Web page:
Tredegar operates a lean process and, depending on the supplier and the component, the plant tries to get parts delivered in tote bins, which don’t require unpacking and can then quickly and easily be transferred from the holding area to an electric transport that circles the production areas delivering the totes to the relevant station. The transport delivers 20 minutes worth of parts to each station on the line; when it has completed all the drops it returns to the holding area to collect the next batch of parts. Jones said this continuous process means there is a minimal amount of materials on the line side at any one time.
Cleanliness and quality
A tour of the production operations included the clean room, a sealed environment for the assembly of diesel filter systems. The levels of complexity mentioned earlier are clear to see in this section. Seemingly small, simple operations are performed with extreme care; a small, but crucial, earth pin is manually loaded into the machine for automatic assembly into position, a sophisticated vision system then checks that there is a very small O-ring in position; vital to ensure correct sealing of the filter housing. The production operations in this section make use of a high number of automated vision systems performing quality control checks throughout the process, with some assembly operations requiring more than one vision inspection.
There is a very strong focus on quality control throughout and Jones noted that visual checks by the assembly workers are not enough on their own. Once assembled, the filter systems are checked by filling with air, which has to be allowed to stabilise; then the filters are pressurised and checked for leaks. Jones said this test is the bottleneck on this particular line, but is something that has to be done and can’t be speeded up. “We operate on a one-piece flow for quality control reasons. We want to avoid having partially assembled filters stacking up at the stations as this is where problems can occur,” he explained.
The assembly operations are an interesting combination of labour-intensive jobs combined with sophisticated automation equipment. With many small parts requiring assembly there is a great attention to detail in the manual processes to ensure the operators can quickly and efficiently assemble the parts without error.
2018 will see further large investment being made to increase automation levels in this area, according to Jones. However, efficiencies can be made in other less costly ways. Jones said that as part of the Sogefi Excellence System (SES) the company carries out a POP analysis where the work flow is timed and monitored at different stations to see if there are any imbalances in the flow. “It is surprising how much this type of process opens your eyes and what can be achieved without the need for large investments,” he noted. In one example cited, the outcome of a Hoshin workshop highlighted the benefits of reducing the package sizes of parts delivered to the line and changes to equipment layout. The implementation of these findings resulted in a 33% improvement in the productivity of that cell and a 25% reduction in the floor space needed.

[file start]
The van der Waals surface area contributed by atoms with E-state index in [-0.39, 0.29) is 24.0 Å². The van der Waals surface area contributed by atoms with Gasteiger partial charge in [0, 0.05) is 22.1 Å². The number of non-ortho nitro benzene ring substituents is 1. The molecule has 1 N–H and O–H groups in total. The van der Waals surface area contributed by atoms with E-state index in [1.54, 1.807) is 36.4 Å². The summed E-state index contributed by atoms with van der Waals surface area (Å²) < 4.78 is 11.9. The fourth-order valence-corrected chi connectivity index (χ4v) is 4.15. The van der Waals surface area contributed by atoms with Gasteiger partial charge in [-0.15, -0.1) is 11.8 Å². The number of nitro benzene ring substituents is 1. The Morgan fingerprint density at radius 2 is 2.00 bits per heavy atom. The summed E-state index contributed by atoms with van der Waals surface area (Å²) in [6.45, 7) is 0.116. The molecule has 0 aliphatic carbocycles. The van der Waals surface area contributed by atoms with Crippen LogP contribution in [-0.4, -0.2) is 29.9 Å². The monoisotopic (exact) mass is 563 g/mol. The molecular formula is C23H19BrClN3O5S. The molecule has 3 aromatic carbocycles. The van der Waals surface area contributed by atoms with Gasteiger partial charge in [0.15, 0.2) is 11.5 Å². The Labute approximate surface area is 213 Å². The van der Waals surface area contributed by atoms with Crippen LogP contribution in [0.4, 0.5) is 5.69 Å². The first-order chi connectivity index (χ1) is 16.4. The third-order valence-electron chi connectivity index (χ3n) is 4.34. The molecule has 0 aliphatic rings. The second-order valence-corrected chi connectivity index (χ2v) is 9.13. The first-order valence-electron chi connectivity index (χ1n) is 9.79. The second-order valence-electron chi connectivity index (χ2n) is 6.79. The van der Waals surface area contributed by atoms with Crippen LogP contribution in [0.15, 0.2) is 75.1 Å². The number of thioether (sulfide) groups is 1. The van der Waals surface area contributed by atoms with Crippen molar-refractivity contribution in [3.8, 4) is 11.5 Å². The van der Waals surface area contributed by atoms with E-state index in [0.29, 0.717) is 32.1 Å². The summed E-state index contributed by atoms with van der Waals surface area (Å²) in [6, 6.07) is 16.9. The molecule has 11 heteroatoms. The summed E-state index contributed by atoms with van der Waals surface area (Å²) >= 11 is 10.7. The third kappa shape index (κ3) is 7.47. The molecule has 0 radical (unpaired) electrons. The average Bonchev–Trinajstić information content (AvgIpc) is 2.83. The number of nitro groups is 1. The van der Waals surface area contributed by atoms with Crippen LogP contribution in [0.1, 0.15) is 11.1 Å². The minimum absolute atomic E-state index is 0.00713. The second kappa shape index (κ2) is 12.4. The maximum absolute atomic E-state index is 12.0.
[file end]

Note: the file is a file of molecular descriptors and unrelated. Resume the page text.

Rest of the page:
Another daily quality/productivity procedure involves a 15-minute, level one maintenance. Jones explained that this involves stopping the line, and then the operators clean and check the equipment ensuring everything is functioning properly and no defects are being produced that might be passed on the next shift.
Promoting preventative maintenance
A big factor in maintaining a very low defect rate is in the training of the staff. Jones explained how important it is that the operators achieve a good ‘rhythm’ to avoid ‘stop-start’ issues. He noted that even though the automated processes are very efficient, resetting systems is very time consuming, which is why SMED workshops are key to continuing to reduce changeover times. As such new employees undergo an average of two weeks training, depending on the section they will be working on. In addition a very proactive approach is encouraged across the plant to promote a culture of preventative maintenance among the workforce; Jones stated that 85% of the maintenance carried out in the plant is preventative.
Maintaining the high tempo of quality and productivity at Tredegar requires a process of constant improvement and Jones noted there is large annual investment in new equipment and technology to keep the plant competitive. Most recently, a new chevron pleating line (for the paper filter media) has been installed along with a new 850-ton press for the future production of inlet manifolds.